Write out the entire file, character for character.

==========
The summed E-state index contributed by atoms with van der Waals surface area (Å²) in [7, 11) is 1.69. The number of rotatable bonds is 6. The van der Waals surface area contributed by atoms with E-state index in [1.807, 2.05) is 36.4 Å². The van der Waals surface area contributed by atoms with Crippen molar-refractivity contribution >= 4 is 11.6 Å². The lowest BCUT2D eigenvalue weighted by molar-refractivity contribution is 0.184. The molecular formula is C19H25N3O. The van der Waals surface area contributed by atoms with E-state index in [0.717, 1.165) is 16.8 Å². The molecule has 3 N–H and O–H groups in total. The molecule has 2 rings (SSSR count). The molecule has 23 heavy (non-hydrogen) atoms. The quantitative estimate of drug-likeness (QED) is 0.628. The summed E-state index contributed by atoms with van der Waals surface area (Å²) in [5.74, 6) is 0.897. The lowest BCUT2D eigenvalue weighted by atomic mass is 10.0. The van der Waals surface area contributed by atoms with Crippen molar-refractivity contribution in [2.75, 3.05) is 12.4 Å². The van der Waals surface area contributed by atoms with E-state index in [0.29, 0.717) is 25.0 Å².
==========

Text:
The summed E-state index contributed by atoms with van der Waals surface area (Å²) in [7, 11) is 1.69. The number of rotatable bonds is 6. The van der Waals surface area contributed by atoms with E-state index in [1.807, 2.05) is 36.4 Å². The van der Waals surface area contributed by atoms with Crippen molar-refractivity contribution >= 4 is 11.6 Å². The lowest BCUT2D eigenvalue weighted by molar-refractivity contribution is 0.184. The molecular formula is C19H25N3O. The van der Waals surface area contributed by atoms with E-state index in [0.717, 1.165) is 16.8 Å². The molecule has 3 N–H and O–H groups in total. The molecule has 2 rings (SSSR count). The molecule has 23 heavy (non-hydrogen) atoms. The quantitative estimate of drug-likeness (QED) is 0.628. The summed E-state index contributed by atoms with van der Waals surface area (Å²) in [5.74, 6) is 0.897. The lowest BCUT2D eigenvalue weighted by atomic mass is 10.0. The van der Waals surface area contributed by atoms with Crippen molar-refractivity contribution in [2.75, 3.05) is 12.4 Å². The van der Waals surface area contributed by atoms with E-state index in [0.29, 0.717) is 25.0 Å².